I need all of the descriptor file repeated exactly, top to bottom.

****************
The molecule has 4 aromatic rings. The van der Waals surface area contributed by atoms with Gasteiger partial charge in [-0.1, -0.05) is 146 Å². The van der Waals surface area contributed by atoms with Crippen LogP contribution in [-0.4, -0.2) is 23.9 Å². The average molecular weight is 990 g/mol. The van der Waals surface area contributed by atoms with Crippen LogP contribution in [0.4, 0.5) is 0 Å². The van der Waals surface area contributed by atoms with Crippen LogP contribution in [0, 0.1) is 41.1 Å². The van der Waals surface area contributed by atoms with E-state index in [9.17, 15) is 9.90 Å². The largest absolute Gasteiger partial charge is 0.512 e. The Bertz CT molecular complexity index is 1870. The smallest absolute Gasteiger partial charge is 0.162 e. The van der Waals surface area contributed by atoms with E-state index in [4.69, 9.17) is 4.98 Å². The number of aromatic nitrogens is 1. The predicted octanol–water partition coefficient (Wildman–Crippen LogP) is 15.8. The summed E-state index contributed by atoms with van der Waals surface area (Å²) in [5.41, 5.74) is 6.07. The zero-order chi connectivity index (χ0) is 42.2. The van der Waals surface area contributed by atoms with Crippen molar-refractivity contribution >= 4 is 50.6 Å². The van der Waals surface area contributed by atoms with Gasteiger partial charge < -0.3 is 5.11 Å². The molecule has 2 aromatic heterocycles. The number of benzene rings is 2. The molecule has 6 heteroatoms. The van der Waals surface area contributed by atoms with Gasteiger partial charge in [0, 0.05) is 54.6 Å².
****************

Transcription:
The molecule has 4 aromatic rings. The van der Waals surface area contributed by atoms with Gasteiger partial charge in [-0.1, -0.05) is 146 Å². The van der Waals surface area contributed by atoms with Crippen LogP contribution in [-0.4, -0.2) is 23.9 Å². The average molecular weight is 990 g/mol. The van der Waals surface area contributed by atoms with Crippen LogP contribution in [0.4, 0.5) is 0 Å². The van der Waals surface area contributed by atoms with Crippen LogP contribution in [0, 0.1) is 41.1 Å². The van der Waals surface area contributed by atoms with E-state index in [9.17, 15) is 9.90 Å². The largest absolute Gasteiger partial charge is 0.512 e. The Bertz CT molecular complexity index is 1870. The smallest absolute Gasteiger partial charge is 0.162 e. The van der Waals surface area contributed by atoms with E-state index in [4.69, 9.17) is 4.98 Å². The number of aromatic nitrogens is 1. The predicted octanol–water partition coefficient (Wildman–Crippen LogP) is 15.8. The summed E-state index contributed by atoms with van der Waals surface area (Å²) in [5.41, 5.74) is 6.07. The zero-order chi connectivity index (χ0) is 42.2. The van der Waals surface area contributed by atoms with Crippen molar-refractivity contribution >= 4 is 50.6 Å². The van der Waals surface area contributed by atoms with Gasteiger partial charge < -0.3 is 5.11 Å². The molecule has 2 aromatic heterocycles. The number of benzene rings is 2. The molecule has 6 heteroatoms. The van der Waals surface area contributed by atoms with Gasteiger partial charge in [0, 0.05) is 54.6 Å².